European Commissioner for European Neighbourhood Policy and Enlargement Negotiations Johannes Hahn on the second day of the explanatory screening between the European Commission and Macedonia said that the beginning of this process sends a “strong signal of the EU’s commitment and the credibility of the enlargement process to the entire region.”
“We have an ambitious calendar, Hahn said, “but we would like to […] conclude this preparatory work by summer next year in order to go on, as foreseen and agreed, with the next step,” i.e., officially start EU accession talks.
“Our relations have entered a decisive phase,” Hahn said. “This is a process that will empower you to carry out the reforms necessary to become one day a member of our big European family.
“There is a lot of hard work ahead of us, but I am confident that we can make it together.”
Commissioner Hahn added that the EC has “established an ambitious roadmap, which paves the way to go from now until next September through 160,000 pages of EU legislation.”
In June of this year, Macedonia and Albania received a tentative date for beginning accession negotiations. The conditions both countries need to meet have to do with the rule of law.
The immediate start of the screening process, according to Hahn, highlights the fact that the EC is not wasting time and “shows the Commission’s very strong engagement to accompany both countries in their reform efforts and to turn their EU integration perspective into a very concrete reality.”
No other candidate countries have so far attended preparatory meetings before being greenlighted for negotiations.
The screening process takes up to a year and a half before negotiations on various chapters begin.
In his closing remarks addressed to Macedonia’s and Albania’s negotiation teams, the EU Commissioner reiterated that these preparatory meetings were “proof of EU’s strong commitment to the whole process.”
“I think you are now fully aware of the complexity of this exercise,” Hahn said, “to prepare the opening of negotiations.
“It’s a very tough calendar for the next couple of months—not years, but months—and we intend to ask for a green light to start negotiations in June or July next year.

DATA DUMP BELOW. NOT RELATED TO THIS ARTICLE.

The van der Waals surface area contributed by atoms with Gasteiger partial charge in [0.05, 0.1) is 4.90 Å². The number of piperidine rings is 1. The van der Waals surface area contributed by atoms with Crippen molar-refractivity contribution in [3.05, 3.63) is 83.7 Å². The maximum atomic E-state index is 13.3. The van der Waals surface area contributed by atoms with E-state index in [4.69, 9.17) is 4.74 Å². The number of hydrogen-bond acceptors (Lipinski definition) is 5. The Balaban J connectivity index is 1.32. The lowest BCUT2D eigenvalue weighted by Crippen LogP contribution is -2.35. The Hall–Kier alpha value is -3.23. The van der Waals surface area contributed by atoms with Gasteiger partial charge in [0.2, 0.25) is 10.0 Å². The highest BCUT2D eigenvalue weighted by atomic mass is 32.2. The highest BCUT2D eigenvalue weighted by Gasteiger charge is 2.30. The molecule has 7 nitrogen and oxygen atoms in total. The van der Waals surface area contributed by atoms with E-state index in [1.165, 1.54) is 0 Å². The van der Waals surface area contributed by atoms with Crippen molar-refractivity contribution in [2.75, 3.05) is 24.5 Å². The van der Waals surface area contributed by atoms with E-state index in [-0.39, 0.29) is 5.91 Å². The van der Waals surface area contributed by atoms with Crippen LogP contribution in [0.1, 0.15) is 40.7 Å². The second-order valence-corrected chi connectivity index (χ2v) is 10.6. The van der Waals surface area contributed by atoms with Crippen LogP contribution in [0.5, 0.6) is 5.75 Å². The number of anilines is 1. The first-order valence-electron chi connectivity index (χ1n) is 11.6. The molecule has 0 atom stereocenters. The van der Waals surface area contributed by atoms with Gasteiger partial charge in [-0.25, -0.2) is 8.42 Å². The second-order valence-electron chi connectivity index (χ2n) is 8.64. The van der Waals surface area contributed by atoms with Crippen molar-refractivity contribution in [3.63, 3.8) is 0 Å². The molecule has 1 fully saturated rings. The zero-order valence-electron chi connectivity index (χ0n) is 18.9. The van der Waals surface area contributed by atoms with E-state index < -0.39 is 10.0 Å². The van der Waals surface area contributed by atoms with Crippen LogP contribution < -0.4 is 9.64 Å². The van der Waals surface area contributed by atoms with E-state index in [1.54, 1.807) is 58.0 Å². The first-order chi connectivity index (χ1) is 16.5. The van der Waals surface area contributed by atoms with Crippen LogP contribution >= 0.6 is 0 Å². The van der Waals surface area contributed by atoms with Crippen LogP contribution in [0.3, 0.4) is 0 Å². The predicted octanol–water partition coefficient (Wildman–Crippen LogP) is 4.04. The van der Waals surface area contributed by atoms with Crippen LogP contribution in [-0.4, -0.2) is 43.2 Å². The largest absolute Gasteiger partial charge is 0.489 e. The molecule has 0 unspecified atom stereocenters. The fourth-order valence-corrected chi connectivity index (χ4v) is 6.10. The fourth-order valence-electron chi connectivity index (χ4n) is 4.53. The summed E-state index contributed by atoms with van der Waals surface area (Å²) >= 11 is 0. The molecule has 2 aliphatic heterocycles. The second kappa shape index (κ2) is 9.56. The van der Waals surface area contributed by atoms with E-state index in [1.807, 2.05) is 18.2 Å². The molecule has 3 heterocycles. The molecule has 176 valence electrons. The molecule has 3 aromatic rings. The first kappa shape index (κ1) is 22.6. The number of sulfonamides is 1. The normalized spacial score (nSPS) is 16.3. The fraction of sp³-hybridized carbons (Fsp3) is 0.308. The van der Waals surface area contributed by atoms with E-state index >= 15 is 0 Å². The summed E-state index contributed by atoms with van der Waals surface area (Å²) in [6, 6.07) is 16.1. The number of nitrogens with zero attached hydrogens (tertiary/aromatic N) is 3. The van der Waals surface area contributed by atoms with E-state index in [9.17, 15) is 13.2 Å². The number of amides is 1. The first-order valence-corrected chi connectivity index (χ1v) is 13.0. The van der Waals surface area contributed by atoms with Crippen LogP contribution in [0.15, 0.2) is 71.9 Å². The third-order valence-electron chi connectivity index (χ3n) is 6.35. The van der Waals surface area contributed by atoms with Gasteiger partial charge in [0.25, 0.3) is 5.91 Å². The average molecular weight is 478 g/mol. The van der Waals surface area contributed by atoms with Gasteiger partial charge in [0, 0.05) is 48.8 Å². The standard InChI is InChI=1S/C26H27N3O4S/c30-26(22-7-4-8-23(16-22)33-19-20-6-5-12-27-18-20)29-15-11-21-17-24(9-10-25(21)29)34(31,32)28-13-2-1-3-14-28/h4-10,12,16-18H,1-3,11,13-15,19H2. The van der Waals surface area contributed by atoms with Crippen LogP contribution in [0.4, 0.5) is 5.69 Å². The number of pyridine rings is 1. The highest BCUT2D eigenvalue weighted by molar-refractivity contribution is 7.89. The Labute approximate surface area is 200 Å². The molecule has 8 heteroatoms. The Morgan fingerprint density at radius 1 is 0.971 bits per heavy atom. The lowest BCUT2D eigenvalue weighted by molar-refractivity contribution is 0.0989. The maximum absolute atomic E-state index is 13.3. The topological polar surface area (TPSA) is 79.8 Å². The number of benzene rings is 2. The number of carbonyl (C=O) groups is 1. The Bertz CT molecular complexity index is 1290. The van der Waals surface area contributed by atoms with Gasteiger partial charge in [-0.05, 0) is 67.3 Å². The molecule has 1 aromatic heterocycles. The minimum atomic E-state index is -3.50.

“This is an ambitious date because a lot of preparatory work has to be done. Usually, in our experience, it takes one to one and a half years, but now we aim to have it within a year.”
“It is ambitious, but we count on you,” Hahn told the two delegations, adding that he counts on “our [the EC’s] services to be very much committed and dedicated to this project” as well.
Hahn also said that “the whole process is merit-based” and that it encourages “positive competition in the region.”
He requested from all civil servants to better communicate with the public. He said he was aware people were resistant to the EU because it was perceived as “a block that always asks for reforms.”
“It’s very human [to be] resistant,” he said, “if you always have to face reforms – because reform means you don’t know what exactly is behind the next corner. So many people believe it’s better not to have too many reforms.”
Also, “there are others,” Hahn said, “who try to meddle in our process by quasi-presenting alternatives meaning ‘everything is fine, there’s no need to change anything’ etc., etc.”
The need of reform is not always perceived well, Hahn added, but “we have to find a language to reach our citizens and explain what we are doing” and “communicate what the benefits and positive consequences are” regarding each improvement along the way to EU membership.
“Please tell people about the first positive results in terms of the impact on their living conditions,” Hahn said, adding that the EU also needs to communicate its own interests, namely “exporting stability, economic opportunities, and peace and prosperity.”
During the joint press conference with the EU Commissioner in Brussels on Friday, Vice-premier for European Affairs and chief political negotiator Bujar Osmani thanked Hahn and High Representative for Foreign Affairs and Security Policy Federica Mogherini for their support in Macedonia’s EU integration process.
“Macedonia has been writing history these couple of days,” Osmani said, adding that the largest state delegation he has headed so far has, over the past two days, been thoroughly reviewing, together with the EC, Chapter 23: Judiciary and fundamental rights.
“Macedonia is irreversibly moving towards full EU membership, and there is no going back,” Osmani said